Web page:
About the cars: There are seven variants of the luxury Tesla Model S. Prices range from $108, 700 for the 60 to $209, 800 for the P100D. Tesla says the Model S60 (60kWh battery) has a range of up to 408km, and the P100D with its (100kWh battery) can cover 613km on a single charge.
  • Tesla Model 3
    About the car: The more affordable Model 3 is due this year, with prices starting at US$35, 000. Battery sizes haven't been confirmed.
  • Nissan Leaf
    Range: 170km
    About the car: The 2016 Nissan Leaf, designed for mostly city driving, has a 24kWh battery and costs $39, 990.
  • BMW i3
    Range: 200km
    About the car: Also designed for city driving, the 2016 BMW i3 has a battery capacity of 33.2kWh and costs approximately $68, 100.

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How do I charge the battery?

All plug-in EVs in Australia have a lithium-ion battery. The plugs and connectors can differ between makes of vehicle so not all types of charge points can be used with all vehicles. Case in point: the Tesla Superchargers can only be used for Tesla vehicles.

There are generally three ways to charge a plug-in electric car and the time taken can vary between each model. These include, from fastest to slowest:

  • level 3, fast charging: using a high-voltage DC charger at a public charging station
  • level 2, home wall recharger: using an installed battery recharger
  • level 1, electrical socket: the car's mobile charge cable is plugged into an electrical socket directing electricity to the car's onboard charger.

Fast charging station: approx. 20–30 minutes

These level 3 DC recharging units supply power directly to the battery (instead of via the onboard charger), putting out 25kW to 135kW.

According to Patrick Finnegan from E-station, all the fast-charging stations in the eastern states are currently free, but Western Australia's RAC-installed fast chargers from Perth to Margaret River charge 45c per kWh. Finnegan predicts that, in time, DC fast chargers will be installed in highway service stations and city centres and will charge a fee for the power.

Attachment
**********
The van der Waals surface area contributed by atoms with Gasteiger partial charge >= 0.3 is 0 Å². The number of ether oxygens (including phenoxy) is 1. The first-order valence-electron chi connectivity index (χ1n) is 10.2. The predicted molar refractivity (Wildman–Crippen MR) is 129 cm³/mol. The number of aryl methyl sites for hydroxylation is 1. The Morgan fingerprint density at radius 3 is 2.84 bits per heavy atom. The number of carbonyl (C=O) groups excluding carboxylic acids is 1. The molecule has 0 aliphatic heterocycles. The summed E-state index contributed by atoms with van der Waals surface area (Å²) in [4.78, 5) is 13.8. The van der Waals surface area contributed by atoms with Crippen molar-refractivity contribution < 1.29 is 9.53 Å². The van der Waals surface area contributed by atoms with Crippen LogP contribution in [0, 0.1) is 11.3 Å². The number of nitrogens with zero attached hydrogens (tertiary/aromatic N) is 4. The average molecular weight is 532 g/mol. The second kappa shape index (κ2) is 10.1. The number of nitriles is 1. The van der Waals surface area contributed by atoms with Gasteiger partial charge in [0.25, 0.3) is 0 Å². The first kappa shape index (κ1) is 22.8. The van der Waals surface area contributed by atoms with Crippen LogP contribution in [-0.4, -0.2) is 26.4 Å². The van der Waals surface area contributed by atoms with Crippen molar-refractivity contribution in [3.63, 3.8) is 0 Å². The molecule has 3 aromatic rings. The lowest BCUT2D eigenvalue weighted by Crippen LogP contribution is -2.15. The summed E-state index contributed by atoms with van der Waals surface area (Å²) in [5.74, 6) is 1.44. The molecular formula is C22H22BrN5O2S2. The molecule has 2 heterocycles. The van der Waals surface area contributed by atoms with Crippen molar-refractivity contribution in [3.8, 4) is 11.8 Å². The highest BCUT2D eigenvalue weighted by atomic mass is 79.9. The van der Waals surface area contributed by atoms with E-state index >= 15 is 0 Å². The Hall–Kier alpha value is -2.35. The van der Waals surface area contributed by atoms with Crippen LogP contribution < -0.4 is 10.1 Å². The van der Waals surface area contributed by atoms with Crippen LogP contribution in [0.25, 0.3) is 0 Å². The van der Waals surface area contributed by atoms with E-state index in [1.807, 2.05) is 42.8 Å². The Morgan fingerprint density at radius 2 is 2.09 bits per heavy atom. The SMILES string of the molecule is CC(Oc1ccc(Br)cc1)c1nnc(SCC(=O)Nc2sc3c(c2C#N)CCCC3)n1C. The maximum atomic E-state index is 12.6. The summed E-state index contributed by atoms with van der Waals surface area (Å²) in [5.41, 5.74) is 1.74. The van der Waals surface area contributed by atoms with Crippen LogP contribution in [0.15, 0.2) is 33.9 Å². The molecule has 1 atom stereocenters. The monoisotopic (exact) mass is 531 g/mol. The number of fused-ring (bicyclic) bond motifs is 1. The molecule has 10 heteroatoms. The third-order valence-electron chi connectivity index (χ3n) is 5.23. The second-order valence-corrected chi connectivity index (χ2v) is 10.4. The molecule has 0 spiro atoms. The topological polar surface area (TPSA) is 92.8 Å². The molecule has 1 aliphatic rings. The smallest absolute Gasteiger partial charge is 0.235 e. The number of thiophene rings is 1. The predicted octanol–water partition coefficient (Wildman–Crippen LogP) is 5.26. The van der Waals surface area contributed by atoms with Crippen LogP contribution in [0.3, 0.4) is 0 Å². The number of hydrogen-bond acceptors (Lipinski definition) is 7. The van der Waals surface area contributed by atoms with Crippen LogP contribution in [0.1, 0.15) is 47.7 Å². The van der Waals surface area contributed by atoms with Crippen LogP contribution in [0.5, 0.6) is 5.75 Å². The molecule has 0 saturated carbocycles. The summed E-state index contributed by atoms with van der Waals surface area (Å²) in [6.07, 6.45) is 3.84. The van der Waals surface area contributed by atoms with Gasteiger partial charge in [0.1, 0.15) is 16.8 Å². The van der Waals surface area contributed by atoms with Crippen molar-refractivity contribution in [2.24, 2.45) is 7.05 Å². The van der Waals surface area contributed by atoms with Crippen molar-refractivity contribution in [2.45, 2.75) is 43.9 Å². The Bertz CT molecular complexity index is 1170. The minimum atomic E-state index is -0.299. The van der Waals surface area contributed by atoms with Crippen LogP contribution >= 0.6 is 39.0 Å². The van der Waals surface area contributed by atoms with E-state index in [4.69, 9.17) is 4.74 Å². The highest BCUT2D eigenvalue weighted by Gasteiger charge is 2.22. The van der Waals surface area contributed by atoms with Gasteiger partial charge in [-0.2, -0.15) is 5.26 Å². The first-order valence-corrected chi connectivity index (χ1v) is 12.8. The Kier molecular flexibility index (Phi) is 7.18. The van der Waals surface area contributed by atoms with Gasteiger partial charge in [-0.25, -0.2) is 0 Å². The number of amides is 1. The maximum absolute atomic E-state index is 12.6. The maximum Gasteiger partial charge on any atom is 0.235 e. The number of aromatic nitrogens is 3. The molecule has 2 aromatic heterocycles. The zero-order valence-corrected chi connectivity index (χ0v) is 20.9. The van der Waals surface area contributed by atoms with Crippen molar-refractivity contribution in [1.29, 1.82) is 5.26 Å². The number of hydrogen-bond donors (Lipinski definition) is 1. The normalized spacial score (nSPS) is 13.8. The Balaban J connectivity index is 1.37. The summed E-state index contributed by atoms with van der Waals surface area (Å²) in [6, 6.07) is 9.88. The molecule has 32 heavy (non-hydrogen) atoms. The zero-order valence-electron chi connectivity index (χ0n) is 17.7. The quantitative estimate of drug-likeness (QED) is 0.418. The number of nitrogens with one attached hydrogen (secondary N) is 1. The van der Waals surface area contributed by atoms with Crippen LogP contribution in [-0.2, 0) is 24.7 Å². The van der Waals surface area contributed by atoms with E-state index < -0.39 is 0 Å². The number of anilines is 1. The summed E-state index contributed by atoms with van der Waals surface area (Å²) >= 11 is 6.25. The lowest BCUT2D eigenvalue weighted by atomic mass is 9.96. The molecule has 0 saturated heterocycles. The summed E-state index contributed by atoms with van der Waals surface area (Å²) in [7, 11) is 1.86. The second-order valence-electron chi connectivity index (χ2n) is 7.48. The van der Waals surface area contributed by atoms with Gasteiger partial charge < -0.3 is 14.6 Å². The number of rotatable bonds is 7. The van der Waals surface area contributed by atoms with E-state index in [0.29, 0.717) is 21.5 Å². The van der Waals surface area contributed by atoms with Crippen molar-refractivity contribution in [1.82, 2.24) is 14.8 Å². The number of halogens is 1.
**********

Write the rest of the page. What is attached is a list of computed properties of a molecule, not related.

A fast-charging battery recharge station takes approximately 20–30 minutes to restore a fully depleted Nissan Leaf battery to about 80%.

Tesla's Supercharge stations only service Tesla vehicles, thanks to the proprietary plug style, and can be found strategically located between Melbourne, Sydney and Brisbane. It takes approximately 40 minutes to charge the battery to 80% (based on a 90kWh Model S).

Wall recharger – approx. 8 hours

For faster home charging, a wall recharger that converts AC to DC can be installed at home – or at restaurants, hotels and destinations. This is also known as a level 2 charger.

It takes approximately eight hours to recharge a fully depleted Leaf battery with a wall recharger.

The Tesla Model S comes with its own Tesla Wall Connector but also installs them as 'Destination Chargers' at hotels, restaurants, shopping centres and resorts.

Finnegan believes installed destination chargers may be increasingly available at well-placed hotels, motels, restaurants and retail points, attracting longer-distance drivers who'll need a few hours' or overnight charging.

Tesla advises that home-installation costs can range from $500 to $5000, "or more depending upon the scope of the work". The energy supply in some older homes may not support the additional load of charging a vehicle and may need an upgrade. Prospective EV buyers should investigate this before buying.

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Source: www.choice.com.au